April 3, 2003
Students Seek Identity in Israel
Rhonda Van Hassalt's concerned father offered her $1,000 not to go to Israel. Although the money would have been enough to send both Van Hassalt's and her boyfriend to Europe for winter break, it wasn't Europe that was tugging at her heart -- it was Israel.
"When I was young, I heard stories about Israel and it was one of the top three places that I wanted to go," the petite and poised 20 year-old said from the lobby of the Dan Panorama in Jerusalem, the site of a Hillel Shabbat dinner. "I'm a history buff, so I know the history of a lot of places, but I've never seen them. I had very little Jewish upbringing, and I wanted to get more in touch with my Jewish self. I figured a trip to Israel would let me learn more about the culture and about my religion."
Opting to turn down her father's offer and satisfy her own curiosity, the UCLA sophomore packed her bags, marked Israel off her list and joined a group of 30 other college students from across California to see for herself what no history book could ever tell her.
Van Hassalt was one of 8,200 18-26-year-olds who made the decision to participate in Birthright Israel's 2002-2003 winter programs. Coming from some 26 different countries, participants were divided in smaller groups of about 40. The groups -- sometimes together, sometimes apart -- toured Israel for 10-days on specialized trips with emphases ranging from religious to political to athletic to singles'-focused tours.
For many, the decision was not an easy one. Participants faced outside pressures from family and friends, and dealt with internal conflict about the risks involved in visiting a country whose turbulence never misses a day of front-page news. But after listening, contemplating and weighing their options, the desire to learn more about themselves, their heritage and Israel's current situation prevailed.
Katya Salganick, a participant on the Hillel program, Birthright's largest tour organizer, signed up for the program after attending a class at UC Berkeley called "Palestinian Resistance Literature." Although she wasn't very involved Jewishly on campus, as the only Jew in the class she was uncomfortable.
"We read a lot of Edward Said. It was really one-sided and taken out of context."
While Salganick got an A in the she wanted another perspective.
"It put a fear factor on coming here because it definitely puts a perspective on what the Palestinians are fighting for. But I wanted to see the other side," Salganick told The Journal from the Foreign Ministry, after hearing (current) Finance Minister Benjamin Netanyahu speak.
From political discussions to meetings with top Israeli officials, participants on each of Birthright's 20-plus trips offered a variety of different perspectives on the conflict. But in the end, participants were left to come to their own conclusions.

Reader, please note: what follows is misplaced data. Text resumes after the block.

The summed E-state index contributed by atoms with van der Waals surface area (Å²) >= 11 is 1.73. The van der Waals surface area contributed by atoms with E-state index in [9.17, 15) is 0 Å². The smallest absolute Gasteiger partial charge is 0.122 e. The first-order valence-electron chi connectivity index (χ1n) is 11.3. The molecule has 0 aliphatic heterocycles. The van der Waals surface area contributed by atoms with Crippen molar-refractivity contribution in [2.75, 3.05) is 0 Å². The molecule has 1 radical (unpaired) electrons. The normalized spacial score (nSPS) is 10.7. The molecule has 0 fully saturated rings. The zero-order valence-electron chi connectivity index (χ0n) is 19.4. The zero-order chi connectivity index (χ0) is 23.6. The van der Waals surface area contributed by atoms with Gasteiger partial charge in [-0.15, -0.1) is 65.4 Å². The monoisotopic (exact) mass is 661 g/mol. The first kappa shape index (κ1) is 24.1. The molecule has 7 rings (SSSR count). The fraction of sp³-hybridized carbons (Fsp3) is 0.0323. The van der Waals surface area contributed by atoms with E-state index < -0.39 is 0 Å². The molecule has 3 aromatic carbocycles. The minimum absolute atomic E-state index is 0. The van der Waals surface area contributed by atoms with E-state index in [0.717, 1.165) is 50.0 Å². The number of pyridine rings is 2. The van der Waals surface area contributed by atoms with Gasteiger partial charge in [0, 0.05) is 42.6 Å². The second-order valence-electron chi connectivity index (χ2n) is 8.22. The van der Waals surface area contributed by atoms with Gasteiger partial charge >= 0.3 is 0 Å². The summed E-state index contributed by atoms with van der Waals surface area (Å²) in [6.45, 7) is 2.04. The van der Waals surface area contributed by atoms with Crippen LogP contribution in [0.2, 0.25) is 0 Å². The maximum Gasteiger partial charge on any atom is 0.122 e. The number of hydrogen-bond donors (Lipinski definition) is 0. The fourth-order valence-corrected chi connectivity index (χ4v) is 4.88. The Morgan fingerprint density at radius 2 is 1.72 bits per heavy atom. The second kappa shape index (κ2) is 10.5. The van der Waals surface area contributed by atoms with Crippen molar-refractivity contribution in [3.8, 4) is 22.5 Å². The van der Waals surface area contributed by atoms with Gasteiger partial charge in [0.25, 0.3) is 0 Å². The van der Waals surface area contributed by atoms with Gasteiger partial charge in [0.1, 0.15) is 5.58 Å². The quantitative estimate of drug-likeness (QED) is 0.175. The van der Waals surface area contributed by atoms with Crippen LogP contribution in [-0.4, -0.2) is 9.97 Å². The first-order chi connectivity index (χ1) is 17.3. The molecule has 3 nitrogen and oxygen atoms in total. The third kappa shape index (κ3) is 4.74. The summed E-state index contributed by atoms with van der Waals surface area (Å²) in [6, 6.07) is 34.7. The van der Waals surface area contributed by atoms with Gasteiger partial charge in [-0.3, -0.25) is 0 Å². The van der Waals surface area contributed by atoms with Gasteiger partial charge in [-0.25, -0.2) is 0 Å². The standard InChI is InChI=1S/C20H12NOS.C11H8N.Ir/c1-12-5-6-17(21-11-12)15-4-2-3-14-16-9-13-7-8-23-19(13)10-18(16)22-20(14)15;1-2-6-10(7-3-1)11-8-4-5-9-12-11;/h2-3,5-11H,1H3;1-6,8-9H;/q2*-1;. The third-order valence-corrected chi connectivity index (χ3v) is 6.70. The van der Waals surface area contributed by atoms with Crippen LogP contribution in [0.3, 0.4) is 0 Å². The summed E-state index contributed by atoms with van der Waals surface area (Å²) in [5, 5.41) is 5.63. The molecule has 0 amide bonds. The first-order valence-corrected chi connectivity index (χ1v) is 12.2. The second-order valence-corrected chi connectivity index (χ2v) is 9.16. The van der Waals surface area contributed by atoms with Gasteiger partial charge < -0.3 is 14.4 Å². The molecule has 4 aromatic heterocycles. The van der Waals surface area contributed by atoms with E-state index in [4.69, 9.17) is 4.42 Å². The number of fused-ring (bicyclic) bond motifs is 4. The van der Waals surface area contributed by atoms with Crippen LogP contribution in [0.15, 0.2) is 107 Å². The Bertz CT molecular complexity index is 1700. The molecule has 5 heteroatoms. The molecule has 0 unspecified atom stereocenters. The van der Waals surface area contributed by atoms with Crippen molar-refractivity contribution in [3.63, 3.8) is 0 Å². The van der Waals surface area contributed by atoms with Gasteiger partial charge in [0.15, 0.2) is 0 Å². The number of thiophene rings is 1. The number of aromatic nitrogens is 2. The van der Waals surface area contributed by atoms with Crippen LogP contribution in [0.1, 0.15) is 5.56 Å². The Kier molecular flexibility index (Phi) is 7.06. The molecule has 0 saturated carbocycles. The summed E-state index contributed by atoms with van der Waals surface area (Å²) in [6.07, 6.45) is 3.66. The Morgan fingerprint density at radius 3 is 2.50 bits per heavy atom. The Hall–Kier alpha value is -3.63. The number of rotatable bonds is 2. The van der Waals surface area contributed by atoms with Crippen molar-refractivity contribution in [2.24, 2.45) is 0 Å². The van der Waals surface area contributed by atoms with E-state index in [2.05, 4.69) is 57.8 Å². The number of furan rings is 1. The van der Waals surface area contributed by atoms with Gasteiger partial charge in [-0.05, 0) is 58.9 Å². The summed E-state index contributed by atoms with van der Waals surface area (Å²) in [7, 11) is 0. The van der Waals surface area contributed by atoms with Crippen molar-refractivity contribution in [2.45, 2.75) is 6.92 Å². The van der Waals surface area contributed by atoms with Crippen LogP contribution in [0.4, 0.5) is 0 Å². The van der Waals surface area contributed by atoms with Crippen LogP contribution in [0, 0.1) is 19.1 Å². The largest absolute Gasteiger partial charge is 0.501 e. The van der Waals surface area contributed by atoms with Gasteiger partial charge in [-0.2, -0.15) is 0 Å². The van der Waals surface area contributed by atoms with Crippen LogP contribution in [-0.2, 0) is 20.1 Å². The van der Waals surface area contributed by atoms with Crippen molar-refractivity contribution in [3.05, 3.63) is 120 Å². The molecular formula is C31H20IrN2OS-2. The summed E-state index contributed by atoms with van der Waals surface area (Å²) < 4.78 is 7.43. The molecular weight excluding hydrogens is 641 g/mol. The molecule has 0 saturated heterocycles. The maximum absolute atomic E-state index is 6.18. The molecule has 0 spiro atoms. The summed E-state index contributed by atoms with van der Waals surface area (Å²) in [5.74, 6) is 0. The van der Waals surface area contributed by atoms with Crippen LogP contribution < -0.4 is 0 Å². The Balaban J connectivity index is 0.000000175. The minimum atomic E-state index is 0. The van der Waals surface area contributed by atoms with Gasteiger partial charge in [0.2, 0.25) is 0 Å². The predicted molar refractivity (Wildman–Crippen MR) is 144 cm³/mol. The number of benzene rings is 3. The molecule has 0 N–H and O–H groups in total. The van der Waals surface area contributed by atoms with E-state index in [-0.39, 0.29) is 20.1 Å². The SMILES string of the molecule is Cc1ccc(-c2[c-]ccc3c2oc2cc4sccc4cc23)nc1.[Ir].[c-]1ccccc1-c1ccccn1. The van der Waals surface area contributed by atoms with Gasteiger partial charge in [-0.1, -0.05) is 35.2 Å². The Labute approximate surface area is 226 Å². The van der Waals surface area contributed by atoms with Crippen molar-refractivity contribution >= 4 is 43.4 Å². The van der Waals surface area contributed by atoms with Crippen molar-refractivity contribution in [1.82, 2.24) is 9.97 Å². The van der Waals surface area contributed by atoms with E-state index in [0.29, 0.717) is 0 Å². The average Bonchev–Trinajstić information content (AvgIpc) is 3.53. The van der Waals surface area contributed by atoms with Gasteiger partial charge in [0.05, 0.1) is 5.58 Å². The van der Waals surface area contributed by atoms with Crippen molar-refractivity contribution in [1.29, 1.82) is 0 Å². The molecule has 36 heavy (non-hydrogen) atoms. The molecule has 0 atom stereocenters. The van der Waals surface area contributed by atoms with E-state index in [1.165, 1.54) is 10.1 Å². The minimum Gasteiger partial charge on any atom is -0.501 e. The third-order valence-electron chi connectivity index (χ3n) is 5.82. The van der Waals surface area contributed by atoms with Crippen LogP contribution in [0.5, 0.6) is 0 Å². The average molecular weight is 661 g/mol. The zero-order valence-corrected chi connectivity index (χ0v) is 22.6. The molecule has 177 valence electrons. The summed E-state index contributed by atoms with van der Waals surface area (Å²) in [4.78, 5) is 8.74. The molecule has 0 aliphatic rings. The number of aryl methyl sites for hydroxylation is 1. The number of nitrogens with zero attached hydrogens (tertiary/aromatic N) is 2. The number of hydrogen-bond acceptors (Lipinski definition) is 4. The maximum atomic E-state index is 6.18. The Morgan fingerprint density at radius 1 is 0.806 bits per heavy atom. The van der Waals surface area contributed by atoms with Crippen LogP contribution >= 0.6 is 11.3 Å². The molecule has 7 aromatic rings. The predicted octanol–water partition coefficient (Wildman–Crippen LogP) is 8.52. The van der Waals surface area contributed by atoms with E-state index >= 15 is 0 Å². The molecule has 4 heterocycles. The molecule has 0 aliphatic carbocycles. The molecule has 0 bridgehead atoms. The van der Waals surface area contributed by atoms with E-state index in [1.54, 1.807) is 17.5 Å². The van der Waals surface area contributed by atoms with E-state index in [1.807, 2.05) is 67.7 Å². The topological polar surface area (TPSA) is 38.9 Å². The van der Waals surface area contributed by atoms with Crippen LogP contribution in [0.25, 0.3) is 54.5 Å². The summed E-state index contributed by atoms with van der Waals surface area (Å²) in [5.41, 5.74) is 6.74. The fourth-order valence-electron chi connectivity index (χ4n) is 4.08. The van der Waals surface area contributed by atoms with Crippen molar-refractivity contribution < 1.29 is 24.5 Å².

Some were left with a feeling frustration.
"Who's to say that children are not going to continue suicide bombings? said Fenon Frazier, a participant on the Israel Experts program, a politically focused Birthright trip which primarily attracts unaffiliated Jews.
"How can there ever be peace?" he asked, as he and 40 others learned about geography, sitting on a life-size map at Kibbutz Ma'ale Hachamisha near Jerusalem. "I can't visualize it. I see more death, I see more conflict and I see more coffins."
For others, the experience offered clarity.
"This is a time when the media is portraying this cruel image when really Israel is an amazing place to be," said Jonas Aharoni, a student at UC Davis. "I know the real Israel, and there's so much good here."
But whatever their interpretation, all of the participants gained a deeper understanding for the paradoxical situation that makes up Israel today.
"It's overwhelming. It's a myriad of emotions. It's exciting, it's emotional and it's scary," said David Tiktin, a graduate student in screenwriting at USC. "We were given a walking tour and we could see Ramallah and it really sunk in -- we're here in the thick of it -- but most of all, it's energizing."
So energized were many by the experience that their initial concerns over safety and security dissipated.
Max Samuel Libling, a senior at UCSB, pulled out of the trip last year after a bombing. But this year he went through with it.
"I wanted to see it for myself," Libling said on the penultimate day of his tour. "Now that I'm here I feel comfortable and I have no fear."
At the end of the 10-day program, participants came away with a greater understanding about modern-day Israel, a personal relationship to the Jewish State and a deeper connection to each other. "It's been amazing to see all the levels of Judaism that people are bringing to the table," said Donna Mashadi, a graduate student in education at Long Beach State. "Even though our levels are very different we're all experiencing the same thing. It's very powerful."